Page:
Innovation and Entrepreneurship in New Europe
Edited by Ruta Aidis and Friederike Welter
Chapter 3: ‘Matter-of-Fact’ Entrepreneurship: FILKAB Joint Stock Company, Bulgaria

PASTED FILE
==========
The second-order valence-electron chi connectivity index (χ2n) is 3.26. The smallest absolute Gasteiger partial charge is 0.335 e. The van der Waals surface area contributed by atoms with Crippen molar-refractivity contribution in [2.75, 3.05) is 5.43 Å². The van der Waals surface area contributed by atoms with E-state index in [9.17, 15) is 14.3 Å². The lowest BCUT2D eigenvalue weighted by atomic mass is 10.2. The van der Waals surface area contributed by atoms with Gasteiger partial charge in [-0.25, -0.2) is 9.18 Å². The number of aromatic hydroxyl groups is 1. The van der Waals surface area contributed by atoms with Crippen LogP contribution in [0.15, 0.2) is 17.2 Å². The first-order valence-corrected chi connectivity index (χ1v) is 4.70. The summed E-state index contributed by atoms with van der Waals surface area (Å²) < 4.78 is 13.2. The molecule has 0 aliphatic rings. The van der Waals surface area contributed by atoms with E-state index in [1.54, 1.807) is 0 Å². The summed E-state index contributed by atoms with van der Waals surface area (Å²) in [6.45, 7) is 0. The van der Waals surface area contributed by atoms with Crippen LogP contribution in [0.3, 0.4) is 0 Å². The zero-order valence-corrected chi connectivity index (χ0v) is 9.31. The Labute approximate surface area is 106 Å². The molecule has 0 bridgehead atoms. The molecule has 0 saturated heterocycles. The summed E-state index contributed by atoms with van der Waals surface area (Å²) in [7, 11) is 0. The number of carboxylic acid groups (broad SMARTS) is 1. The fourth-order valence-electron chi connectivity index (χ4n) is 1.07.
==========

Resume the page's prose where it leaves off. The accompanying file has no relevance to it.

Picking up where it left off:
Tatiana S. Manolova INTRODUCTION Economies in transition have lately seen a rapid rise in entrepreneurship. During the 1990s, about 5 per cent of the adult working population in these countries attempted to start a new business or to become self-employed, a ﬁgure very similar to the percentage of nascent entrepreneurs in the United States and Western Europe (Peng 2001). Private small and medium-sized enterprises account for as much as 80 per cent of the GDP of countries such as the Czech Republic, the Slovak Republic, Estonia or Hungary, almost as much as in the industrialized West (EBRD 2005). Entrepreneurship is seen as a major engine for job creation and social change in these economies. That new and small entrepreneurial ﬁrms realize their full innovation and growth potential is therefore an important managerial and public policy concern. Most of what we know about entrepreneurship in transition economies centres around the costs and constraints to entry and growth. Prior research, in particular, has extensively explored the negative eﬀect of the underdeveloped and uncertain institutional environment (Peng 2001; Puﬀer and McCarthy 2001). Relatively less is known about the individuallevel, ﬁrm-level, and environmental factors which enhance entrepreneurial performance in the context of transition economies. The present study seeks to address this gap by oﬀering an in-depth look at the evolution and key success factors for an entrepreneurial venture in the cable distribution sector of the Bulgarian economy. It focuses, in particular, on the role and interplay of the founding team, the...
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